Martin, Roberta and their four-month-old son, Joshua, quickly flew home to Indianapolis. The path was Rome to New York to Indianapolis to the emergency room once Martin collapsed that night at home.
"I think it was around 1 or 2 o'clock in the morning that we got back to our home and as soon as I walked through the door, and I was holding Josh, I just kind of passed out. Luckily our couch was right there. And then Roberta said 'We need to get to the hospital right away,'" he said. "Probably the toughest thing I ever heard was when the doctor said this is life-threatening. Because they did a lot of tests and x-rays that night. He said 'This is life-threatening.' But he couldn't say what it was. He saw the baseball-sized tumor between my chest and lung area. So he did see that. So it was enough for him to say this is life-threatening. That was probably the toughest news I think I've ever had to hear, because I had no control over the situation. Once they did all the tests and x-rays, they found it was Non-Hodgkins Lymphoma, which is a form of cancer. I did chemotherapy for about four-and-a-half months. My last treatment was April 20, 1998."
Roberta was there every step of the way, from the gut-wrenching first night back through the painstaking wait for an precise prognosis and ultimately to yet another of Martin's arguably unexpected victories; the one where he beat back a baseball-sized tumor to now be cancer-free now for nearly 15 years, a decade coming since Martin last had to visit an oncologist.
"It was pretty scary because we were so young. We thought we were old, but we were really very young," Roberta explained. "I still remember the day of us flying back from Italy and we had an infant son and I just remember the doctor already realizing it was something very serious going on. It took us about a month to actually get the hard diagnosis. That was the longest month. And you just don't think, not in your 20s, that you're going to be battling cancer."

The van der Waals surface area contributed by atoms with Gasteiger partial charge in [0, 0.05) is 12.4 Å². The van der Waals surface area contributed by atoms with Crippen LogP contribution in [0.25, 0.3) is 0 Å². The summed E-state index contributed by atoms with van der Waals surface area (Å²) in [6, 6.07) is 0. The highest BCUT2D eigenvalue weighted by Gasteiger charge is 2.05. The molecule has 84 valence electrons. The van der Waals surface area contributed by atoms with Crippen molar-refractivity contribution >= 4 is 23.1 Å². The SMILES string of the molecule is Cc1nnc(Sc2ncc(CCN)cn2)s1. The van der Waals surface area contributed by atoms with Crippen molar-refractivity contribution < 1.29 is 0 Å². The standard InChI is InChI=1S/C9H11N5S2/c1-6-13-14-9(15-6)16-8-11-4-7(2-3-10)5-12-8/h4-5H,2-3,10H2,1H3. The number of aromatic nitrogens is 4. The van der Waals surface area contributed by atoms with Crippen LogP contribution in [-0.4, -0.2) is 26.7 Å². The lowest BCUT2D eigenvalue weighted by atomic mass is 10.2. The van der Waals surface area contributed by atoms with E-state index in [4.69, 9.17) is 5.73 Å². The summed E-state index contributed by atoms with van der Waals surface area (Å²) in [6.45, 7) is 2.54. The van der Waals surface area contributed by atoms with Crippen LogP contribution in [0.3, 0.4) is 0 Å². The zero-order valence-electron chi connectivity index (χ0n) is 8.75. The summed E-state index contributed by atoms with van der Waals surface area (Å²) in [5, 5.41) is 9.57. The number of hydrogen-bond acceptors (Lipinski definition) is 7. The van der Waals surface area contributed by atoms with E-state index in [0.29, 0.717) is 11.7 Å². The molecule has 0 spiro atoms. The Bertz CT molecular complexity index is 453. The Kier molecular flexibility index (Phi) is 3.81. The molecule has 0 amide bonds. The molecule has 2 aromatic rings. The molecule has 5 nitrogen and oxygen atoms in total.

The disease, in retrospect, could not have known the fight it was in for. The tumor was located in Martin's chest, near his heart. Bad location against a guy who approaches life as a daily fight and knows his best friend stands at his ready.
"Oh, it's great. I think when you're doing this, and what I call it --- and I like to equate everything to a battle or a streetfight, because that's how I get my mind programmed --- in this profession, you're in a battle every day," Martin said. "So for me, to have my right hand, my partner right there, safe to say is my best friend in the world, just a good person, I just think you know? And not that we agree on everything. She'll tell me when I'm wrong, tell me 'I don't know about that idea.' That part is good. Not that I probably want to hear that, either. Sometimes I don't want to hear it, but she makes me understand or she gives me her opinion and ultimately we'll make a decision. It's good to have somebody in your corner that's genuinely for you, and I think that goes a long way. I don't know if many people can truly say that, and I think I can say that."
So, too, can Roberta.
"I think it's probably a good thing just dealing with the profession he is in, but I also think it's just a good thing in being in marriage that way," she said. "I often tell people that I never laugh harder with anybody than what I laugh with him. It's just that we can joke around. Call each other out for the things that we maybe can improve on. Laugh about it and keep going."
GOING TO KNOXVILLE
When Pearl was pushed out and Martin had just guided Missouri State to the 2011 Missouri Valley Conference title, he wasn't thinking about Tennessee. Or leaping to the sport's grand stage.
Once Tennessee approached, however, Martin didn't need long to contemplate.